Original URL: https://www.theregister.co.uk/2010/06/28/project_canvas/
WTF is... Project Canvas?
A good thing, we say
The BBC Trust announced on Friday that it had approved Project Canvas, the internet-connected TV specification that’s backed by the BBC along with the other public service broadcasters, plus telcos Talk Talk and BT, and transmitter overseer Arqiva.
The Project Canvas partners
The decision follows months of debating and consultation, with some other broadcasters claiming that the BBC has no business being involved in setting up such ventures, and presumably hoping to kill it off – in much the same way that Project Kangaroo was halted, before being sold off to Arqiva as the basis of its SeeSaw online video site.
Amidst all the complaints and reports about whether or not enough of the specification was discussed in advance, what’s not been talked about so much is what the home user can expect, and when.
Connected TVs are nothing new – we looked at them earlier this year - and the latest crop of Freeview HD-integrated TV sets has even more to offer in that regard. The Digital Television Group (DTG) is also working on a specification for connected TVs that will be incorporated in the next version of the ‘D Book’, which sets out the requirements for UK free-to-air equipment, building on the requirements for an Ethernet connection already included in Freesat and Freeview HD kit.
So what does Project Canvas bring to the table that you won’t already be able to get by choosing a Panasonic, Sony or Samsung set that gives you access to the LoveFilm online rental system? And why have some people been so opposed to it?
The aim of Project Canvas – it’s real name will be something else, yet to be decided, though “YouView” is one that’s been mooted – is to provide a common user interface to access internet-streamed live, catch up and on-demand services.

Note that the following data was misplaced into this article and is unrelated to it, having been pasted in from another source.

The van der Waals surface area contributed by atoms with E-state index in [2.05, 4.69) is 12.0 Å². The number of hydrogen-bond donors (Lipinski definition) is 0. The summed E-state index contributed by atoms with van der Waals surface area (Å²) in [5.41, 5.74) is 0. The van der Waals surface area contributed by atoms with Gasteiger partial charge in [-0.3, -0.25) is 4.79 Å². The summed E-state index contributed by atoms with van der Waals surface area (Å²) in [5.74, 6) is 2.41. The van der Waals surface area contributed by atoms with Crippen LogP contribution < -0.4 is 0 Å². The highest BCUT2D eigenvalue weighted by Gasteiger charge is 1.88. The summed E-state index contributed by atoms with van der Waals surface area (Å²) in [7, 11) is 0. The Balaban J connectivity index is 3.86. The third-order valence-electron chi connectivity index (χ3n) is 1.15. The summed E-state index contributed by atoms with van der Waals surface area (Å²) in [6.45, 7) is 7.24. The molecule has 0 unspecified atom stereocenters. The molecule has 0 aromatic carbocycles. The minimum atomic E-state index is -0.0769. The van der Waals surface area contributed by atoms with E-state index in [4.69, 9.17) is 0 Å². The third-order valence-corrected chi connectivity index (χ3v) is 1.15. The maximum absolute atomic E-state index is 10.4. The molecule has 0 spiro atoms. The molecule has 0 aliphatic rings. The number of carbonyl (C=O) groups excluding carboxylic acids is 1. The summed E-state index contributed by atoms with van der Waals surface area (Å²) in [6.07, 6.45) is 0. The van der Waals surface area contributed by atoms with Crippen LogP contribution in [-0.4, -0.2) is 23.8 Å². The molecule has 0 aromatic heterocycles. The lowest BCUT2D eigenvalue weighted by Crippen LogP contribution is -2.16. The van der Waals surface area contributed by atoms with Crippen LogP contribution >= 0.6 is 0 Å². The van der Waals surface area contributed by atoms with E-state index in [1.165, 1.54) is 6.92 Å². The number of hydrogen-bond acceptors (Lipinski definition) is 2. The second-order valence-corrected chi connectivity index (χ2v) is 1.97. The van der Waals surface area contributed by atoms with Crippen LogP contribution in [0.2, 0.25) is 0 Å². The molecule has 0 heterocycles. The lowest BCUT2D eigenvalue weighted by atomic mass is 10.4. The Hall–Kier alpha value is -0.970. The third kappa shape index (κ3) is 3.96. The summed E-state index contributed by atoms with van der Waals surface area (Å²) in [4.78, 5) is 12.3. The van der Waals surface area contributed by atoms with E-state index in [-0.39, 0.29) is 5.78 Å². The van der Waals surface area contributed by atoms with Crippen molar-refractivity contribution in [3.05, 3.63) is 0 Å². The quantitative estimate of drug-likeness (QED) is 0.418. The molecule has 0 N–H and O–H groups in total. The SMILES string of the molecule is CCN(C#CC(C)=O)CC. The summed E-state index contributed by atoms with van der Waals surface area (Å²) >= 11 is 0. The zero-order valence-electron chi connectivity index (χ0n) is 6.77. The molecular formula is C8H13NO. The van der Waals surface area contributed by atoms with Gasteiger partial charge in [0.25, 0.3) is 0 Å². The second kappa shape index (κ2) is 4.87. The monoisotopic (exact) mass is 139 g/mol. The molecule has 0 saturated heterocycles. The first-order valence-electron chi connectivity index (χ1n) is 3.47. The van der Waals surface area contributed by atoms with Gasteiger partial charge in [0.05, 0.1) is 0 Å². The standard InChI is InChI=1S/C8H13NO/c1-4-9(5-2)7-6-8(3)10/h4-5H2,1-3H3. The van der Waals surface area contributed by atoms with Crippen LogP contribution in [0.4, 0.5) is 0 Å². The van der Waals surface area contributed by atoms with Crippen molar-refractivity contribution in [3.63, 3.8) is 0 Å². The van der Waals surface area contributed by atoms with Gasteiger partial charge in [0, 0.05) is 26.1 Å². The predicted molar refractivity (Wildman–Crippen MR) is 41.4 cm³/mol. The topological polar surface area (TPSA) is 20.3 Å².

How Project Canvas may present EPG info
It’s envisaged that it will be incorporated in both Freeview and Freesat equipment, providing those services with useful extras that, for many people, may mean that they simply don’t feel the need to opt for a subscription TV service from Virgin Media or Sky.
Over the top
Key to making Canvas work will be the user interface. Though it hasn't yet been finalised, preview screenshots show how, for example, highlighting a show in the electronic programme guide (EPG) can provide not just the usual options to record, with or without a series link, but also a ‘More episodes’ link that will take the user to catch-up content, rather than having to access those services through a separate option, as is the case so far on boxes that have the iPlayer available, such as some Freesat products and iCan’s Easy HD receiver.
The TV industry refers to programmes delivered over the internet like this as ‘over the top’ content, and it’s not restricted to just the catch up services from the major broadcasters.
LoveFilm could standarise its TV UI
Canvas is also designed to allow other content providers to create applications for it, some of which may be free, others paid for. One example on the Canvas website is LoveFilm - with Canvas, rather than having to create separate applications for Sony and Samsung TVs, it can create one app that will run on all Canvas-compatible hardware.